E-cigarette marketing tactics to reach and appeal to youth are rapidly changing. This study examined to what extent youth e-cigarette marketing exposure was associated with e-cigarette use behavior change one year later, during a time when youth e-cigarette use was starting to surge in the U.S. Using nationally representative longitudinal public-use data from the Population Assessment of Tobacco and Health (PATH) Study, we examined associations between recalled e-cigarette marketing exposure (2016-2018) at Wave (W) 4 and e-cigarette use harm perception and behavior change (ever, current, and regular use) one year later (W4.5; 2017-2018) among W4 never tobacco users (n = 9405). Recall of exposure to e-cigarette marketing through different channels was also examined in multivariable models controlling for socio-demographic factors and established e-cigarette use risk factors. Results show that the most frequently recalled channels of e-cigarette marketing exposure were retail stores (50.3%), television (22.2%), and websites/social media (20.2%). Over one year, 21.2%, 7.8%, 3.4%, and 1.2% of respondents reported reduced harm perceptions, and ever, current, and regular use of e-cigarettes, respectively, at follow-up. Recalled exposure to e-cigarette marketing was associated with reduced e-cigarette harm perception (AOR = 1.20; 95% CI = 1.05-1.37) and ever (AOR = 1.26; 95% CI = 1.01-1.56) and current use (AOR = 1.40; 95% CI = 1.02-1.92) at follow-up. E-cigarette marketing exposure through websites/social media was associated with reduced harm perceptions and all stages of e-cigarette use change, including regular use. Identifying marketing techniques and channels that change youth e-cigarette harm perceptions and influence e-cigarette use progression is essential to inform e-cigarette regulatory policies and prevention campaigns.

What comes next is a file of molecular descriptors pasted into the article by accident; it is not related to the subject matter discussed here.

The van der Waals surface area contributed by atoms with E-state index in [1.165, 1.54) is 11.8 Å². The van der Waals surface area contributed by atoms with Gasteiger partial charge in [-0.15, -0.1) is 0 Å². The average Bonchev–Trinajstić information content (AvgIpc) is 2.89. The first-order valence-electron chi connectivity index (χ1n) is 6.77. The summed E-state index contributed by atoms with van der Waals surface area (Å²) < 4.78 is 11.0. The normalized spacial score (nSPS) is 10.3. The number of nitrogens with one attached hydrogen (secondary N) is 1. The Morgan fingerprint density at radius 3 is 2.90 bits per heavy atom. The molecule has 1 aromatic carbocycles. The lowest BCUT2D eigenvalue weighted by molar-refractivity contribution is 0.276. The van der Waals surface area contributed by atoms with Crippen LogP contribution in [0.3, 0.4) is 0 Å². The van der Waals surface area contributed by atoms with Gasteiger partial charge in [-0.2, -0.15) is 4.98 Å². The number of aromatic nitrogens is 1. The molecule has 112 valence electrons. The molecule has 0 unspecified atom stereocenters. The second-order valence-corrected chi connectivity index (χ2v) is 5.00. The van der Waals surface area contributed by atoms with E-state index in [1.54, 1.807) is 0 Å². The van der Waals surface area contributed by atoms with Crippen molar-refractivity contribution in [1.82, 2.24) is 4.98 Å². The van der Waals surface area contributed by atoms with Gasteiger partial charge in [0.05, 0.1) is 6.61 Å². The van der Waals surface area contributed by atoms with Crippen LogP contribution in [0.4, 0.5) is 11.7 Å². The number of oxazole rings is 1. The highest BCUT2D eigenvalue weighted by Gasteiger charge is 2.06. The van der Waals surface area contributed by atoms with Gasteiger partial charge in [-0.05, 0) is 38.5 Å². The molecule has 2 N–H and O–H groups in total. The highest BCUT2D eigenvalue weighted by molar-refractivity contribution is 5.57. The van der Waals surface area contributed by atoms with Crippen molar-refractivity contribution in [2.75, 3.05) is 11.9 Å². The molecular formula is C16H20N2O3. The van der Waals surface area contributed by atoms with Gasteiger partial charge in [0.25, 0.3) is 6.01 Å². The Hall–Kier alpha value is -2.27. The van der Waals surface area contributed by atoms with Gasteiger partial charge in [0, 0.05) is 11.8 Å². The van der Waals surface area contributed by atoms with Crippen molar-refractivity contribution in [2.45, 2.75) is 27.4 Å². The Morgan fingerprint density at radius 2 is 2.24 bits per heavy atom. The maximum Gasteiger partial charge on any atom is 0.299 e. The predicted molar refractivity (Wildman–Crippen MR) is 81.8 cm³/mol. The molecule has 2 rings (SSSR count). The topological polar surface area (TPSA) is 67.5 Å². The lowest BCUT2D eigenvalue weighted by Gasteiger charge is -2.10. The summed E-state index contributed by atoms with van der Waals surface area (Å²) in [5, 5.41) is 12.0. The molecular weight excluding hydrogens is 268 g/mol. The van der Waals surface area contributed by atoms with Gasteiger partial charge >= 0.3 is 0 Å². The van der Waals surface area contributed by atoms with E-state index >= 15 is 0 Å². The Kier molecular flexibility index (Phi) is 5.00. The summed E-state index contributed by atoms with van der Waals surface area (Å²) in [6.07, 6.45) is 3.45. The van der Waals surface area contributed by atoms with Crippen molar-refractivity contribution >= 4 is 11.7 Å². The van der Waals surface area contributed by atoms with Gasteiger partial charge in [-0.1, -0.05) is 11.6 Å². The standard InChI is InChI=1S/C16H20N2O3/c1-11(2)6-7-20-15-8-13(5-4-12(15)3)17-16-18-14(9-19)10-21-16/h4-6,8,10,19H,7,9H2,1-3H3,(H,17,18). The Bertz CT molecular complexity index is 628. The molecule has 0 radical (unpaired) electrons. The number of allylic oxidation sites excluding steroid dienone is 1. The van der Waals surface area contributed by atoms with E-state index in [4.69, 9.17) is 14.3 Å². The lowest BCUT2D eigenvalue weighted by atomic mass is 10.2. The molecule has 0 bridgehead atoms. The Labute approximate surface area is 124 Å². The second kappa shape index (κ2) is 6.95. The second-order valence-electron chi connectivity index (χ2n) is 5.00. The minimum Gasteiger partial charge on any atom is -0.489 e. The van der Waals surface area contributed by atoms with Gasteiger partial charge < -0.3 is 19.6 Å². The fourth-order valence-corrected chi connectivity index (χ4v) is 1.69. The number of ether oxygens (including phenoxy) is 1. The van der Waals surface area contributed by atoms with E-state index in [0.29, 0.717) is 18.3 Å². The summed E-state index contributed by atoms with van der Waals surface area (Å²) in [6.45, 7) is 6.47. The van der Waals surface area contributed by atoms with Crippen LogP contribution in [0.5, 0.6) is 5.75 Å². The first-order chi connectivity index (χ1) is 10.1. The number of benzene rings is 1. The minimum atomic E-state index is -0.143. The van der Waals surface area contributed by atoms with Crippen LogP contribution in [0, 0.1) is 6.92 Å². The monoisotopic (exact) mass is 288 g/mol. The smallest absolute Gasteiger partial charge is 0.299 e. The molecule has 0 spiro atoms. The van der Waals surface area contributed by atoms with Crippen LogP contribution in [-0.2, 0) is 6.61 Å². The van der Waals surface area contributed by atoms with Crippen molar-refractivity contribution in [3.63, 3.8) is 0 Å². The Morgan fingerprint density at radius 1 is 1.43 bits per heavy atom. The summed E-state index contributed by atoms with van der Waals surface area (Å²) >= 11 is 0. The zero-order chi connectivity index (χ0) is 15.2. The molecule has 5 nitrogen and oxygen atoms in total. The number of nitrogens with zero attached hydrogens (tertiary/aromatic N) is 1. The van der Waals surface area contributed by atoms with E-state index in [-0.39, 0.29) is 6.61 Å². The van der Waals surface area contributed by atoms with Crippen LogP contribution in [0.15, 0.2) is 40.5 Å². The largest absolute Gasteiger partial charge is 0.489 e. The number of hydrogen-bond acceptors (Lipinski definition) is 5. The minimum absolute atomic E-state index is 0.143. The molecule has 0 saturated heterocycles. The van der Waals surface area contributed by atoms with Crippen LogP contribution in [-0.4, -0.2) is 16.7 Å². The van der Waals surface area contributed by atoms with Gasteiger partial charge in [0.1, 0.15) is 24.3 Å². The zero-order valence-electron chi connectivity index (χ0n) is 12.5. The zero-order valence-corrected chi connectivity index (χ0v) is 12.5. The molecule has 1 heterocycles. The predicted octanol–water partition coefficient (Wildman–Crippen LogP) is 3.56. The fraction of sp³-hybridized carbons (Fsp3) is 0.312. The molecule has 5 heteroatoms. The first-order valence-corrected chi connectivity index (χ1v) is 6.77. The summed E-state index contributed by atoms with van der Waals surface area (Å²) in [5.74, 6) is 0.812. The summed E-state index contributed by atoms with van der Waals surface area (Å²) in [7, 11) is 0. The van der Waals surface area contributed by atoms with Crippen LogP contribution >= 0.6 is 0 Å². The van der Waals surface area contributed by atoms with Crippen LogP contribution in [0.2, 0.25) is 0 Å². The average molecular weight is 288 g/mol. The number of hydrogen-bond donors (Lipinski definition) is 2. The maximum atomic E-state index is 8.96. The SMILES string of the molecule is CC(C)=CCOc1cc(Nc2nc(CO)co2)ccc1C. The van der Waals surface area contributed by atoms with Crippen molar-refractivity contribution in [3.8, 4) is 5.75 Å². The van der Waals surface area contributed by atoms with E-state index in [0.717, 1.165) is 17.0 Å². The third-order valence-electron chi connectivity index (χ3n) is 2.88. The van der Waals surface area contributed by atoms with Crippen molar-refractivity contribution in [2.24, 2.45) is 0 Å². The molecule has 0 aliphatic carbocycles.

Keywords: E-cigarette prevention; E-cigarette use; E-cigarettes; Marketing; Social media; Youth.
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